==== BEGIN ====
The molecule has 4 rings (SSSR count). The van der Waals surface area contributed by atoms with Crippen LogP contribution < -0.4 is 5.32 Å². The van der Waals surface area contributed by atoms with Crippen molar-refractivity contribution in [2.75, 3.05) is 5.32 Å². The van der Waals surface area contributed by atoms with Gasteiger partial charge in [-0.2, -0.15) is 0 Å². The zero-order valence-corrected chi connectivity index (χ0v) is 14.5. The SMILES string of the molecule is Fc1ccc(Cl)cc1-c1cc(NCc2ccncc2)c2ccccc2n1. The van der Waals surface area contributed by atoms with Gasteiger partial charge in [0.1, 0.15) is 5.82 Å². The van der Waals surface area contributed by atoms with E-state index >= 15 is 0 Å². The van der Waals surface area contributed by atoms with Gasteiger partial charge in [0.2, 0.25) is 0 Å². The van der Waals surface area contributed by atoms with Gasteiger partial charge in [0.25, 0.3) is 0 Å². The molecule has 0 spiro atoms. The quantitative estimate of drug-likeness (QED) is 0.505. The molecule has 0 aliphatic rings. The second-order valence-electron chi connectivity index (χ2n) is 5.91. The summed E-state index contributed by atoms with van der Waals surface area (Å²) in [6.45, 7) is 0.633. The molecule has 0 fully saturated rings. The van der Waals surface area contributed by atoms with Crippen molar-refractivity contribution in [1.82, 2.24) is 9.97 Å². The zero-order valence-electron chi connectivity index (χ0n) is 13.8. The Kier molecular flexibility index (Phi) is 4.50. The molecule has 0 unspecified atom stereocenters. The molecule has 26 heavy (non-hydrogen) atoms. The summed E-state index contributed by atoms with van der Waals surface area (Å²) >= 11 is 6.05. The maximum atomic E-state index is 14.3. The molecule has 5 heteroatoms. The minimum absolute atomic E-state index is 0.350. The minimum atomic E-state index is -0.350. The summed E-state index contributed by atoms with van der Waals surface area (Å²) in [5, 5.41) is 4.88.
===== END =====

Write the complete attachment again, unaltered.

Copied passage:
The molecule has 4 rings (SSSR count). The van der Waals surface area contributed by atoms with Crippen LogP contribution < -0.4 is 5.32 Å². The van der Waals surface area contributed by atoms with Crippen molar-refractivity contribution in [2.75, 3.05) is 5.32 Å². The van der Waals surface area contributed by atoms with Gasteiger partial charge in [-0.2, -0.15) is 0 Å². The zero-order valence-corrected chi connectivity index (χ0v) is 14.5. The SMILES string of the molecule is Fc1ccc(Cl)cc1-c1cc(NCc2ccncc2)c2ccccc2n1. The van der Waals surface area contributed by atoms with Gasteiger partial charge in [0.1, 0.15) is 5.82 Å². The van der Waals surface area contributed by atoms with E-state index >= 15 is 0 Å². The van der Waals surface area contributed by atoms with Gasteiger partial charge in [0.2, 0.25) is 0 Å². The van der Waals surface area contributed by atoms with Gasteiger partial charge in [0.25, 0.3) is 0 Å². The molecule has 0 spiro atoms. The quantitative estimate of drug-likeness (QED) is 0.505. The molecule has 0 aliphatic rings. The second-order valence-electron chi connectivity index (χ2n) is 5.91. The summed E-state index contributed by atoms with van der Waals surface area (Å²) in [6.45, 7) is 0.633. The molecule has 0 fully saturated rings. The van der Waals surface area contributed by atoms with Crippen molar-refractivity contribution in [1.82, 2.24) is 9.97 Å². The zero-order valence-electron chi connectivity index (χ0n) is 13.8. The Kier molecular flexibility index (Phi) is 4.50. The molecule has 0 unspecified atom stereocenters. The molecule has 26 heavy (non-hydrogen) atoms. The summed E-state index contributed by atoms with van der Waals surface area (Å²) >= 11 is 6.05. The maximum atomic E-state index is 14.3. The molecule has 5 heteroatoms. The minimum absolute atomic E-state index is 0.350. The minimum atomic E-state index is -0.350. The summed E-state index contributed by atoms with van der Waals surface area (Å²) in [5, 5.41) is 4.88.